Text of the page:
James Bosjolie has the ability to make a picture tell the whole story. His picture of EcoVillage catches the village from the middle of the central lane going up to the Common House. Cottages on each side of the lane are stacked plum against each other on the brow of a hill. It puts the viewer at the fulcrum.
His composite picture of Sara Pines tells her story: Sara feeds 2, 200 persons each week to eradicate hunger. We see Sara and we see the lines of people waiting at a food pantry.
Bosjolie was adopted by a French couple, and early on he found a paper that suggested that he was part Irish and part French.
One cannot miss Bosjolie’s ancestry: He has the high cheekbones of the Irish and a tendency to be a creative dabbler. And he has the charm-under-a-beret that one associates with the World War II French Resistance.
Of all the forebears, “I look most like Edgar Allan Poe, who was Irish,“ he says. Bosjolie ascribes his love of the arts to his Irish ancestry.
He also belongs to the country that produced the philosophers of the Enlightenment, the French Revolution, and de Tocqueville’s “Democracy in America.” He admits that he has pursued those aspects of his heritage only sporadically.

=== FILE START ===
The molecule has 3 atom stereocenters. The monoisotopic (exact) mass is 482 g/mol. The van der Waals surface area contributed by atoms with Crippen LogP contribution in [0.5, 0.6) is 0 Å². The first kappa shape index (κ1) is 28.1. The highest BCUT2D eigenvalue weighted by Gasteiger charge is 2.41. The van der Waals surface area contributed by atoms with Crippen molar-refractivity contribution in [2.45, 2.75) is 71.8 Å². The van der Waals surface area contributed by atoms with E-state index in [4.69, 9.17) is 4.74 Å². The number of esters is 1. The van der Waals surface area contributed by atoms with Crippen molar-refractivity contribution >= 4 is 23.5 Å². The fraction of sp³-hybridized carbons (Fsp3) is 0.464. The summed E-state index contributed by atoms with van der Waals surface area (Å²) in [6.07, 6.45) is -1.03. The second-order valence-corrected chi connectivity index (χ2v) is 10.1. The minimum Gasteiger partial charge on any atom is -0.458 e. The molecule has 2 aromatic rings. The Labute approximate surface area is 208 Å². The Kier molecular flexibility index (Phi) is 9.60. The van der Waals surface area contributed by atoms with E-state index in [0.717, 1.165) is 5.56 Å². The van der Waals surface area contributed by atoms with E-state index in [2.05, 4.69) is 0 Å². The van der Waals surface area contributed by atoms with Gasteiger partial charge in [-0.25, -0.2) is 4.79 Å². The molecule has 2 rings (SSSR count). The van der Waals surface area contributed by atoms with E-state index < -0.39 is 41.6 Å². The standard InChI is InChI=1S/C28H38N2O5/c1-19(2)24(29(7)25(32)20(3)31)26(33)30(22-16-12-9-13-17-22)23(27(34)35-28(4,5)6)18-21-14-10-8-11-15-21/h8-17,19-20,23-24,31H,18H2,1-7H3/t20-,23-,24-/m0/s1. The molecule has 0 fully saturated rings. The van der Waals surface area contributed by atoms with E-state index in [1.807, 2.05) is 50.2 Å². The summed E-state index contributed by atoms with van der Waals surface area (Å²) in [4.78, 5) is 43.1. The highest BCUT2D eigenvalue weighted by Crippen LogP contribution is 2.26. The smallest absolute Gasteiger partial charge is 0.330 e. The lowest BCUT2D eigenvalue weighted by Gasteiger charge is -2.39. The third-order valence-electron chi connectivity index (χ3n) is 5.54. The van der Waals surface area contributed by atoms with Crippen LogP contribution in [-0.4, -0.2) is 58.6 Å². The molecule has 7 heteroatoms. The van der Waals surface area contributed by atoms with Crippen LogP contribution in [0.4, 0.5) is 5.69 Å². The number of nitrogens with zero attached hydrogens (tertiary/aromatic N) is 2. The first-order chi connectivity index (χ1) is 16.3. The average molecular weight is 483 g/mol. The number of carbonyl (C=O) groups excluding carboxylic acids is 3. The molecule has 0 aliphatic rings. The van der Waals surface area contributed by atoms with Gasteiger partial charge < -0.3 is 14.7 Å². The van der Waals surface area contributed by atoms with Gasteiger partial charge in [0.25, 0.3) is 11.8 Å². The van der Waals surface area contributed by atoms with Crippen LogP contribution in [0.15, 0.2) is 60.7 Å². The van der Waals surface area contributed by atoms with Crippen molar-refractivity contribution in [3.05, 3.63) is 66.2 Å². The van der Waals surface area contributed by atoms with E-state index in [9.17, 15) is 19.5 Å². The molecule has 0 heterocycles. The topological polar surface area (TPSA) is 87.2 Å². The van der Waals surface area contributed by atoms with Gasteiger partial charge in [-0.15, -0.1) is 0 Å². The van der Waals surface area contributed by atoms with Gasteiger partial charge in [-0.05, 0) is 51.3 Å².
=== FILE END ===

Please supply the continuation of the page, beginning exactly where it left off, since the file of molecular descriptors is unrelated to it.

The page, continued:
He started out writing poems, but this being an age of prose narratives, he has chosen to be a storyteller and is a member of the Ithaca Story Tellers Group.
About his early memories, he said, "A steam train is coming on its way to the iron mines. The steam whistle is echoing through the town. I go outside to catch a glimpse of it. I watch the smoke through the trees on the hill. Since then, steam engines have continued to fascinate me.
“We had a wood stove in the kitchen. My father had to go to work early. Mother would place me on a rocker in the kitchen. My father would be having his breakfast at the end of the table, with a blazing fire in the stove and the kitchen filled with the smell of wood smoke. … My first sentence on waking would be, ‘I want to go to the kiken in the big-bye-bye.’
“I loved mother’s meat pie, ‘Toutecare,’ but I don’t know how to spell it. Being an only child, I spent my time playing in my sandbox. I had fun watching the army of ants emerging from under the plank, till my father said, ‘You are too old to be in a sandbox.’
“A big moment came when I was accepted at Notre Dame University. I majored in education. I don’t remember the books I read except for a play by J. M. Synge: ‘The Playboy of the Western World.’”
I asked what brought him to EcoVillage in 1995. He said, “I had read an article by Joan Bokaer in a now-defunct journal, and Katie and I came up here to take a look. We found a sign—I have a photograph of it. The EcoVillage was still just a gleam in Joan’s visionary consciousness.
“Katie said, ‘I can see myself living here with you.’ That sealed our future. We moved here to experience the spiritual, social, and ecological aspects of cohousing, living close to nature with fascinating people and having great conversations with them.”